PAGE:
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The Syrian refugee crisis: 'How are you going to turn back women, children, the wounded?'

With nearly half a million Syrian refugees spilling over Jordan's border as a result of the two-year civil war, and with the prospect of seeing that number rise

With nearly half a million Syrian refugees spilling over Jordan's border as a result of the two-year civil war, and with the prospect of seeing that number rise to one million refugees over the next year, President Obama announced Friday that he is working with Congress to provide an additional $200 million in aid to Jordan this year.

"I want to thank Jordan for their compassion toward their Syrian neighbors," Obama said in a press conference with Jordanian King Abdullah II, during the last leg of his Middle East tour. Obama reaffirmed the United States' commitment to ensuring Jordan's safety during a time of great upheaval in the region, and called on the international community to "help shoulder this burden."

"How are you going to turn back women, children, the wounded," Abdullah asked. "It's not the Jordanian way."

Jordan currently hosts the largest number of Syrian refugees, totaling more than 460,000, according to Abdullah--or roughly 10% of Jordan's population. Abdullah equated this with an influx of 30 million refugees crossing America's borders, with the possibility of rising to 60 million. He stressed the economic strain the refugee crisis has placed on his kingdom.

"Jordan has always been a safe haven. Unfortunately, refugees will continue to come to Jordan. The problem is the burden it's having on Jordan," Abdullah said, citing a cost of $550 million per year and perhaps as much as  $1 billion. "It's creating social problems and security problems, [and] this is why we're asking for help," Abdullah said. "We can't turn them away."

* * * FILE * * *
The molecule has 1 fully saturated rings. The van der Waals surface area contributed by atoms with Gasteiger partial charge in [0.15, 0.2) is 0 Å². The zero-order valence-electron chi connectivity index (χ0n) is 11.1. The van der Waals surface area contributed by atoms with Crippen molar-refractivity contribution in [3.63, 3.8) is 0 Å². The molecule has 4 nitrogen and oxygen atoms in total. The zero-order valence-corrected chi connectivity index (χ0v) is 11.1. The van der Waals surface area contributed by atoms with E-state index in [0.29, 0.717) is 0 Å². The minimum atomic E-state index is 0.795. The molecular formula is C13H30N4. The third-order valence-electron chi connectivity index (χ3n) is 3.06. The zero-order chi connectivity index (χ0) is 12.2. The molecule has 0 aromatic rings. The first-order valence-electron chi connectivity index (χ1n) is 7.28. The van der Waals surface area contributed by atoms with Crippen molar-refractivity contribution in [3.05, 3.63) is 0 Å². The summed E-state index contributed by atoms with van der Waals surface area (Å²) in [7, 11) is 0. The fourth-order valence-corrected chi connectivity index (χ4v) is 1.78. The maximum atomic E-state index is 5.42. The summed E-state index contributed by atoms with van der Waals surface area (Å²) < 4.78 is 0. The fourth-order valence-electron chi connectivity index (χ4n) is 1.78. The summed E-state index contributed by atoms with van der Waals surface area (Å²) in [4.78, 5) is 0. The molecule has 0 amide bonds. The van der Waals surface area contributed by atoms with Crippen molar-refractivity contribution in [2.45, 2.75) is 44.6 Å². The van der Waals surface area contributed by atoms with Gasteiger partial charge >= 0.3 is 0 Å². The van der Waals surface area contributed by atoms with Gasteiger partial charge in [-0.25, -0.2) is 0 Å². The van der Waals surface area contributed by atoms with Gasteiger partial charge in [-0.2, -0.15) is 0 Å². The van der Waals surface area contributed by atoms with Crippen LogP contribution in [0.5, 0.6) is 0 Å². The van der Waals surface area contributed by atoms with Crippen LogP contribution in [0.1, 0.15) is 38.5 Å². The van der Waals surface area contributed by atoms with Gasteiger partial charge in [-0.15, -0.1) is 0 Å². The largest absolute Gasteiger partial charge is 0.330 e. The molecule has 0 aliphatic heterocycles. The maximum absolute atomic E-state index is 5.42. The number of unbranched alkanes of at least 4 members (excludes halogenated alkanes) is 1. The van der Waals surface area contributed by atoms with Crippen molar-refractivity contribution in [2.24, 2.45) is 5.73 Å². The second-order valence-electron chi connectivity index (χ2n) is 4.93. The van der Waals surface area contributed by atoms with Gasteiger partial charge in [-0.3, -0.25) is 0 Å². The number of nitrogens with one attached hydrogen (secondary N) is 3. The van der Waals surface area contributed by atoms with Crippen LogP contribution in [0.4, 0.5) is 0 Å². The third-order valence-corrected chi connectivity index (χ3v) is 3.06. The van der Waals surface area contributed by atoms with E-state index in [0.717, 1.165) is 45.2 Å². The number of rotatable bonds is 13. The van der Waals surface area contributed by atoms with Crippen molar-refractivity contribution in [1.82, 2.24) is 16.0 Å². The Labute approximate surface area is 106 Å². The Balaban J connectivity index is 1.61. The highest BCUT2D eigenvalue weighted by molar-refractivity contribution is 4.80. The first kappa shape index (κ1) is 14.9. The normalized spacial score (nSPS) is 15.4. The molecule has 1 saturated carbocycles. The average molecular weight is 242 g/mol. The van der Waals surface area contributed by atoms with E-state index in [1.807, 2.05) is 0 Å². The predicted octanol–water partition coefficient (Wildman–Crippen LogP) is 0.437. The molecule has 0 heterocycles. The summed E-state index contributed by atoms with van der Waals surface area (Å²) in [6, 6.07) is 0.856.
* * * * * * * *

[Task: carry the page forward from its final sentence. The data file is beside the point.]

The United States has promised direct support to the military wing of the Syrian opposition forces eager to overthrow President Bashar al-Assad, including food and medical supplies but not weapons. President Obama has repeatedly stated that the use of chemical weapons against the Syrian people would be a "game changer." The United States and the United Nations are investigating a claim by the Syrian government that opposition forces used chemical weapons in an attack in Aleppo Tuesday--a claim Obama said he was "deeply skeptical" about during a Wednesday press conference with Israeli Prime Minister Benjamin Netanyahu.

"We know the Syrian government has the capacity to carry out chemical weapon attacks," Obama said. "We know that there are those are in the Syrian government who have expressed a willingness to use chemical weapons if necessary to protect themselves. I am deeply skeptical of any claim that in fact it was the opposition that used chemical weapons. Everybody who knows the facts of the chemical weapons stockpiles inside of Syria as well as the Syrian government capabilities, I think, would question those claims."

As the first Arab leader to call for Assad to step down 16 months ago, Abdullah fielded a question Friday about whether his country would offer Assad asylum.

"The question of asylum is something that Assad has to answer himself," Abdullah said. "It's beyond my pay grade at this stage. If it ever came up, it would be something we would discuss at the level of the international community."

While both Abdullah and Obama agree Assad must relinquish power, Obama voiced uncertainty about the stability in Syria should Assad's departure create a power vacuum.

"I am very concerned about Syria becoming an enclave for extremism," Obama said.

"Something has been broken in Syria, and it's not going to be put back together perfectly immediately, even after Assad leaves," Obama said, framing Assad's departure as a definite rather than possible occurrence. "But we can begin the process of moving it in a better direction, and having a cohesive opposition is critical to that."